STAFFORD TOWNSHIP — A judge has ordered a blood test for Ginny Fine’s 38-pound pet bobcat after a state official told him the animal may not be a hybrid after all.
Judge Damian Murray said he was contacted by an official from the conservation office of the state Division of Fish & Wildlife on Friday morning requesting a warrant for the test. The division feels it may not be a hybrid cat, Murray said during a municipal court proceeding Friday afternoon.
Fine said she purchased Rocky from a breeder in Montana. But Murray told the court that a wildlife officer contacted the breeder — Bitterroot Bobcat and Lynx — and was told they sell only purebred bobcats.
The breeder’s website says Northwest Bobcat and Canadian Lynx kittens cost $1,750 each.
Murray said the new information constitutes probable cause for the warrant.
“It’s highly improbable that you could cross a bobcat with a cat,” he said.
If the blood test shows Rocky is a purebred bobcat, the animal will not be returned to Fine because further licensing and applications would need to be submitted to the state for approvals, Murray said.
“My comments are not to imply that you knew this animal may have been a purebred bobcat,” the judge told Fine. “You may have been duped.”
Murray cited a case in New York in which an owner was sold a purebred bobcat from the same breeder under the belief that it was a hybrid.
He added that the authorities’ concern is for the safety of the community in the event that Rocky is a purebred bobcat.
“In light of the developments of this case, and if he is 100 percent bobcat, it should not be in your backyard,” he said. “I’ve got grandchildren less than 38 pounds, and I wouldn’t want them walking up and petting this cat.”
Fine asked to address the court and told Murray that Rocky has never hurt anyone, has always lived in her home and is used to other domestic animals and people.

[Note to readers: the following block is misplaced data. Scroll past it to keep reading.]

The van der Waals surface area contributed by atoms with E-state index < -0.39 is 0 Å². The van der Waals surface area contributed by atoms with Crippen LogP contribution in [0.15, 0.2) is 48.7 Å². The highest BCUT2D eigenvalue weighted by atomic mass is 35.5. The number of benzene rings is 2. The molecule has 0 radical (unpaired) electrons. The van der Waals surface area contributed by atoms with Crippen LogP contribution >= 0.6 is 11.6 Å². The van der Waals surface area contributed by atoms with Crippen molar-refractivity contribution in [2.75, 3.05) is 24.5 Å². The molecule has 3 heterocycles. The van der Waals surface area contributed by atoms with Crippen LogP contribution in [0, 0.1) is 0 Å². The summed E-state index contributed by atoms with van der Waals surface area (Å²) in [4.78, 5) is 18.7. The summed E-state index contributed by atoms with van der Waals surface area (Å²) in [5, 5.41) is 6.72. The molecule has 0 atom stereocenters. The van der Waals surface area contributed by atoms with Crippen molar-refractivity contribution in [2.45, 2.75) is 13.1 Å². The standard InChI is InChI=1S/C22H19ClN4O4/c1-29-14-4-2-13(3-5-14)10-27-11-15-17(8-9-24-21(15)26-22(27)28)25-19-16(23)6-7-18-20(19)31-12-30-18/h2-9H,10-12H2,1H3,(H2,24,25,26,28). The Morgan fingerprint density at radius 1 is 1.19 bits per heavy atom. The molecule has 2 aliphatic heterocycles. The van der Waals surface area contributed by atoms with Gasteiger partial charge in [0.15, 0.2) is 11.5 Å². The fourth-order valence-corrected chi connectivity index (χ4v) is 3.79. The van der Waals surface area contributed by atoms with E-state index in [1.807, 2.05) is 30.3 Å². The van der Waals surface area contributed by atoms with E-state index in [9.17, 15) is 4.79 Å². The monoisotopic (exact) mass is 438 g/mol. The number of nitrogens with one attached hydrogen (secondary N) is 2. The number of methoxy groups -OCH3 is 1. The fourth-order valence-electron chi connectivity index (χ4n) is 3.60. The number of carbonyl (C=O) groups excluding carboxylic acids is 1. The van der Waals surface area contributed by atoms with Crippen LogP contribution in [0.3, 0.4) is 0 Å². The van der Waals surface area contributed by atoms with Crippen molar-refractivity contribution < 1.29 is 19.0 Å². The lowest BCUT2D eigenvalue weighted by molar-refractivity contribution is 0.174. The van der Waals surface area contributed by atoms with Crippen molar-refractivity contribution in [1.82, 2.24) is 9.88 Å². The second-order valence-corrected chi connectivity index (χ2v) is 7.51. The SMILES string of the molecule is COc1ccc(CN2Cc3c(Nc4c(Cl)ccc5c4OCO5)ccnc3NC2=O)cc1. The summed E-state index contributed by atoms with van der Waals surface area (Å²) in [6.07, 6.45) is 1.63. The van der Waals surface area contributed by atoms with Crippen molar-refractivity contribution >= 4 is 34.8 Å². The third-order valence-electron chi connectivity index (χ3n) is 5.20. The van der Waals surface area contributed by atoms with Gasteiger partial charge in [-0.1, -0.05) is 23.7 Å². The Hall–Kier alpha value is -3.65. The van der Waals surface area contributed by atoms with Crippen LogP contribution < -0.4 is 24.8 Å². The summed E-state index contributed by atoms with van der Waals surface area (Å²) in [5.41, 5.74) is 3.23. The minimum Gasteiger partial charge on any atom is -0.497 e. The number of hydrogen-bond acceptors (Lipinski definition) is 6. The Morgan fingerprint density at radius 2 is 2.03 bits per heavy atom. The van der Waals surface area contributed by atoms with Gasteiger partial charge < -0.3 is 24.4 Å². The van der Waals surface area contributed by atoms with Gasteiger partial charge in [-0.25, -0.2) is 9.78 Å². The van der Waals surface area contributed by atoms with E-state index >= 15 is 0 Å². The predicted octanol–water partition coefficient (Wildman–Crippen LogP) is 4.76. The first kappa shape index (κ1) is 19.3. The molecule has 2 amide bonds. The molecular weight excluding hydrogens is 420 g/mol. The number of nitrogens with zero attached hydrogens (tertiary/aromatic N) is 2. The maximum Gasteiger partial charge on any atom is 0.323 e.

Rocky is currently at the Popcorn Park Zoo in Lacey Township, where he was taken after he was removed from Fine's home earlier this week as part of a court agreement reached after the animal ran away in October. Rocky ran away again March 25 and was gone for 10 days.
Fine told Murray that when he returned home last weekend, Rocky appeared thinner.
“If he was in the woods for 10 days, he wasn’t eating nuts and berries, and he didn’t go down to ShopRite. Let’s hope he didn’t rekindle some of his feral instincts,” Murray said.
Fine told Murray she has been denied access to visit Rocky at the zoo but that members of the media have been allowed to go to the facility and view the animal.
“He’s lived in a house his whole life and has been around people,” Fine said.
Murray told Fine he could not order visitation for her to see Rocky.
A visibly distraught Fine said after the proceeding that the fight is not over and she plans to do everything she can to bring Rocky home. She said she has never seen Rocky display any behavior that would indicate he is a wild animal and purebred bobcat.
“I have no idea what they’re talking about. This isn’t the end. This isn’t over. I’m going to keep fighting to bring him home,” Fine said.
The October court agreement dictated that Rocky would be removed from Fine’s home pending a court appearance if he ran away again. Fine was also ordered to build a secure enclosure for Rocky within 10 days, but that task wasn’t completed.
This week, the public stepped up to help Fine raise money to build a new pen for the animal so he could come home.
Murray said a veterinarian at Popcorn Park Zoo will administer the blood test and results will take about one week.
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